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Making it Formally Explicit

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This book collects research papers on the philosophical foundations of probability, causality, spacetime and quantum theory. The papers are related to talks presented in six subsequent workshops organized by The Budapest-Kraków Research Group on Probability, Causality and Determinism. 

Coverage consists of three parts. Part I focuses on the notion of probability from a general philosophical and formal epistemological perspective. Part II applies probabilistic considerations to address causal questions in the foundations of quantum mechanics. Part III investigates the question of indeterminism in spacetime theories. It also explores some related questions, such as decidability and observation. 

The contributing authors are all philosophers of science with a strong background in mathematics or physics. They believe that paying attention to the finer formal details often helps avoiding pitfalls that exacerbate the philosophical problems that are in the center of focus of contemporary research.

The papers presented here help make explicit the mathematical-structural assumptions that underlie key philosophical argumentations. This formally rigorous and conceptually precise approach will appeal to researchers and philosophers as well as mathematicians and statisticians.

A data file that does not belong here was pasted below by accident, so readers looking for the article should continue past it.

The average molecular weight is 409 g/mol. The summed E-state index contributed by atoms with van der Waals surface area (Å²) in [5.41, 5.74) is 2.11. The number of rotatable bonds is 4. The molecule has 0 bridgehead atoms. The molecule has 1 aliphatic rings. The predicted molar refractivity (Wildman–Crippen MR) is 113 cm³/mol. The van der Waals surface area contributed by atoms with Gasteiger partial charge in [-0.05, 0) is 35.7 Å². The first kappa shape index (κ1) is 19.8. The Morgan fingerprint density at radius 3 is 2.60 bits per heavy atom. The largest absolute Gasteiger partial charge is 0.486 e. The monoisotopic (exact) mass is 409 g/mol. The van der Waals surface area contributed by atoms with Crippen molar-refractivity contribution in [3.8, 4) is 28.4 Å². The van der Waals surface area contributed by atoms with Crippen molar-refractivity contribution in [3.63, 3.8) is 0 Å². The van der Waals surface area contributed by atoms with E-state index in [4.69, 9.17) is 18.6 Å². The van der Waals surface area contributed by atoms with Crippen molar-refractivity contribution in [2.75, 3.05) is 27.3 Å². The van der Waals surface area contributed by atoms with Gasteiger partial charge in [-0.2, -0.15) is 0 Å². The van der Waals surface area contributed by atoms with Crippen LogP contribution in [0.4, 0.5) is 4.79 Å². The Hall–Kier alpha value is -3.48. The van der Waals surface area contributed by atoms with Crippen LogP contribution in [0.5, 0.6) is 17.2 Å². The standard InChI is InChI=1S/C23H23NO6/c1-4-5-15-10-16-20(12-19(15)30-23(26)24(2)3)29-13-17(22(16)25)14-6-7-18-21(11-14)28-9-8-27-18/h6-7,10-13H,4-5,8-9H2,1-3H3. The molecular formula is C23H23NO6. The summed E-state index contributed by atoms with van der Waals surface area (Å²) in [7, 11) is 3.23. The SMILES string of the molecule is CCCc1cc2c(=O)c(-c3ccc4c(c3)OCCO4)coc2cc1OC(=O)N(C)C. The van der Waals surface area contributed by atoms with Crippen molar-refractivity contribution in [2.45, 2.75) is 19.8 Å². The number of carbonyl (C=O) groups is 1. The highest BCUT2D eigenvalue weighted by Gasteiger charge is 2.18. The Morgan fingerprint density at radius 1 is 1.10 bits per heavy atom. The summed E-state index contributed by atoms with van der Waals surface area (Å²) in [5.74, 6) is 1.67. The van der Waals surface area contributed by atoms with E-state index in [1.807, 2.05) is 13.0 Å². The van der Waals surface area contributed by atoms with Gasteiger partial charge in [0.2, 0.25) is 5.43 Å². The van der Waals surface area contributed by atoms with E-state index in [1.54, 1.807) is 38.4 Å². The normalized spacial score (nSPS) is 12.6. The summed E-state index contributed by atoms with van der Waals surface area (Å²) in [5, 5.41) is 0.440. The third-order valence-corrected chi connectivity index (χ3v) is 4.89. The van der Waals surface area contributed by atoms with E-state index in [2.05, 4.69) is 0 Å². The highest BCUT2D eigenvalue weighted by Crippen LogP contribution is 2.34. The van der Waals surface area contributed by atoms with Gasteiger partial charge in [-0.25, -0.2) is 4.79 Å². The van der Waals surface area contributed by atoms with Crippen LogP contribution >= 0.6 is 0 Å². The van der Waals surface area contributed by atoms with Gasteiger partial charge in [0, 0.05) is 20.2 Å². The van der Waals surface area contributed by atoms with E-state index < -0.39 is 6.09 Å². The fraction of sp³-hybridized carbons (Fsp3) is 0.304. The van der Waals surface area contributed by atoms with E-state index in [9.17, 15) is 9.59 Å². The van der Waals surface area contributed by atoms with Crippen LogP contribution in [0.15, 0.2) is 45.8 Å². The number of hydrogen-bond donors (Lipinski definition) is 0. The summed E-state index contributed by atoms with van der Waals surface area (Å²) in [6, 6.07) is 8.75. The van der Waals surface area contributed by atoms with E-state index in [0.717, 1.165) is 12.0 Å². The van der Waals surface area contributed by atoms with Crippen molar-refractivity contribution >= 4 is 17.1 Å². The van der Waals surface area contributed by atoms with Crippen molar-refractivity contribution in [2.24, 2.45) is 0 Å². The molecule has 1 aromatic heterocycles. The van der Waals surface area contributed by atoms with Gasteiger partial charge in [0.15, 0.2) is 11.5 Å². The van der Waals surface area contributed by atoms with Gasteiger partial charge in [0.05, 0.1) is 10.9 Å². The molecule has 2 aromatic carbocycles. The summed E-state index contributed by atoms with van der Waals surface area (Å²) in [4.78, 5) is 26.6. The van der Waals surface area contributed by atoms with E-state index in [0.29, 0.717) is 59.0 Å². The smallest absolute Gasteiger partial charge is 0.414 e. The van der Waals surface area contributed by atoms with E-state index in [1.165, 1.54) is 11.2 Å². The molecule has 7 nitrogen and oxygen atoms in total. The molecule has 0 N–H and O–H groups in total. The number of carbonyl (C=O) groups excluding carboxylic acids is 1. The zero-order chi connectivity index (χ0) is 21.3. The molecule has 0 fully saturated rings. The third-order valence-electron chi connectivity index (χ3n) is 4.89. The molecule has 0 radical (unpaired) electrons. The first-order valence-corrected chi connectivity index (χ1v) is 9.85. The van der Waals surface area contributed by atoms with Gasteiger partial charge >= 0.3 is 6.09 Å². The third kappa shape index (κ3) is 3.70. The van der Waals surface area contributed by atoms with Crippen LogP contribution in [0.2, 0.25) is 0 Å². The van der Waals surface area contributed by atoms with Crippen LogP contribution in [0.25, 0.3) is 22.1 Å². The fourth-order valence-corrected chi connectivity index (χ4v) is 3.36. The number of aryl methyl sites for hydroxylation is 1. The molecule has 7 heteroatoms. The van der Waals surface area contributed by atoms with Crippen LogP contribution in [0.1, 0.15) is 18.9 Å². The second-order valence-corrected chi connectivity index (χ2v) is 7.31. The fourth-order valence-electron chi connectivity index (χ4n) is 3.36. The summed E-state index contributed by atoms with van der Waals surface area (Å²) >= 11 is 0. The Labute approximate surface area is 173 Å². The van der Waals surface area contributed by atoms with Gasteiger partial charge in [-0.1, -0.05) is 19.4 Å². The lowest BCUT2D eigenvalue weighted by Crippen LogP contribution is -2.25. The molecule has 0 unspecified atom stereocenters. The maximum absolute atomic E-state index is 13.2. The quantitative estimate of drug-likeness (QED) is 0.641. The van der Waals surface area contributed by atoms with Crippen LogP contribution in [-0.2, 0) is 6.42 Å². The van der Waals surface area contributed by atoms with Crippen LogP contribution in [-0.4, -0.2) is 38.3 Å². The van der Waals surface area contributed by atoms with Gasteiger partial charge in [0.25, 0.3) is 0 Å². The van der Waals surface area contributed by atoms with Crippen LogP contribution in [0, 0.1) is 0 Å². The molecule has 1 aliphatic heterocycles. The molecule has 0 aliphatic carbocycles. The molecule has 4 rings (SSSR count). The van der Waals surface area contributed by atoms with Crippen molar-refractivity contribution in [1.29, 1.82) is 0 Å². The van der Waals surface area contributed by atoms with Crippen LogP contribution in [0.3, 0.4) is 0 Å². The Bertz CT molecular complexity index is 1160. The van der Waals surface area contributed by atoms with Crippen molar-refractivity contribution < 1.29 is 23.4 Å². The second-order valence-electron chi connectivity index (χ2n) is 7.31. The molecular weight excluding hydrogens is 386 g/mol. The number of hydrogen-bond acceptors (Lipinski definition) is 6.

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This book collects research papers on the philosophical foundations of probability, causality, spacetime and quantum theory. The papers are related to talks presented in six subsequent workshops organized by The Budapest-Kraków Research Group on Probability, Causality and Determinism. 
Coverage consists of three parts. Part I focuses on the notion of probability from a general philosophical and formal epistemological perspective. Part II applies probabilistic considerations to address causal questions in the foundations of quantum mechanics. Part III investigates the question of indeterminism in spacetime theories. It also explores some related questions, such as decidability and observation. 
The contributing authors are all philosophers of science with a strong background in mathematics or physics. They believe that paying attention to the finer formal details often helps avoiding pitfalls that exacerbate the philosophical problems that are in the center of focus of contemporary research.
The papers presented here help make explicit the mathematical-structural assumptions that underlie key philosophical argumentations. This formally rigorous and conceptually precise approach will appeal to researchers and philosophers as well as mathematicians and statisticians.